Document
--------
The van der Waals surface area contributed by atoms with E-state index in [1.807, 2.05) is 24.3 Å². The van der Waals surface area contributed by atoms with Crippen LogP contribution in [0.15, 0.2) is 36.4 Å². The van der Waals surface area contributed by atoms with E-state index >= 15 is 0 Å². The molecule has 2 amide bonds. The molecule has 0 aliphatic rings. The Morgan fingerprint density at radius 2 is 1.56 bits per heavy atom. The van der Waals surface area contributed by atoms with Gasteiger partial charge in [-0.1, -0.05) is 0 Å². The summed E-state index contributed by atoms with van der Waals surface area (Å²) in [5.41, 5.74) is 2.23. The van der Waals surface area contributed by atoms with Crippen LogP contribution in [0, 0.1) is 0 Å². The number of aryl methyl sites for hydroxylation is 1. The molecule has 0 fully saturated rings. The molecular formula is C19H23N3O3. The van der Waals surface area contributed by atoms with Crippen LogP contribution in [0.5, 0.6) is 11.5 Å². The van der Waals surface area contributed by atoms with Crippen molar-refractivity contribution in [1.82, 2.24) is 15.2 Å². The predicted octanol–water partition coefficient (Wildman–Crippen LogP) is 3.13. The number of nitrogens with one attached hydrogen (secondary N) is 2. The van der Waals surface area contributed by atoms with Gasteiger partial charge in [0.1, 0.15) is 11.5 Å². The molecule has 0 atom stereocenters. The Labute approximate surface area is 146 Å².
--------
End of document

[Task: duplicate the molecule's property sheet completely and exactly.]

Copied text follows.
The van der Waals surface area contributed by atoms with E-state index in [1.807, 2.05) is 24.3 Å². The van der Waals surface area contributed by atoms with Crippen LogP contribution in [0.15, 0.2) is 36.4 Å². The van der Waals surface area contributed by atoms with E-state index >= 15 is 0 Å². The molecule has 2 amide bonds. The molecule has 0 aliphatic rings. The Morgan fingerprint density at radius 2 is 1.56 bits per heavy atom. The van der Waals surface area contributed by atoms with Gasteiger partial charge in [-0.1, -0.05) is 0 Å². The summed E-state index contributed by atoms with van der Waals surface area (Å²) in [5.41, 5.74) is 2.23. The van der Waals surface area contributed by atoms with Crippen LogP contribution in [0, 0.1) is 0 Å². The number of aryl methyl sites for hydroxylation is 1. The molecule has 0 fully saturated rings. The molecular formula is C19H23N3O3. The van der Waals surface area contributed by atoms with Crippen LogP contribution in [0.5, 0.6) is 11.5 Å². The van der Waals surface area contributed by atoms with Crippen molar-refractivity contribution in [1.82, 2.24) is 15.2 Å². The predicted octanol–water partition coefficient (Wildman–Crippen LogP) is 3.13. The number of nitrogens with one attached hydrogen (secondary N) is 2. The van der Waals surface area contributed by atoms with Gasteiger partial charge in [0.1, 0.15) is 11.5 Å². The molecule has 0 atom stereocenters. The Labute approximate surface area is 146 Å².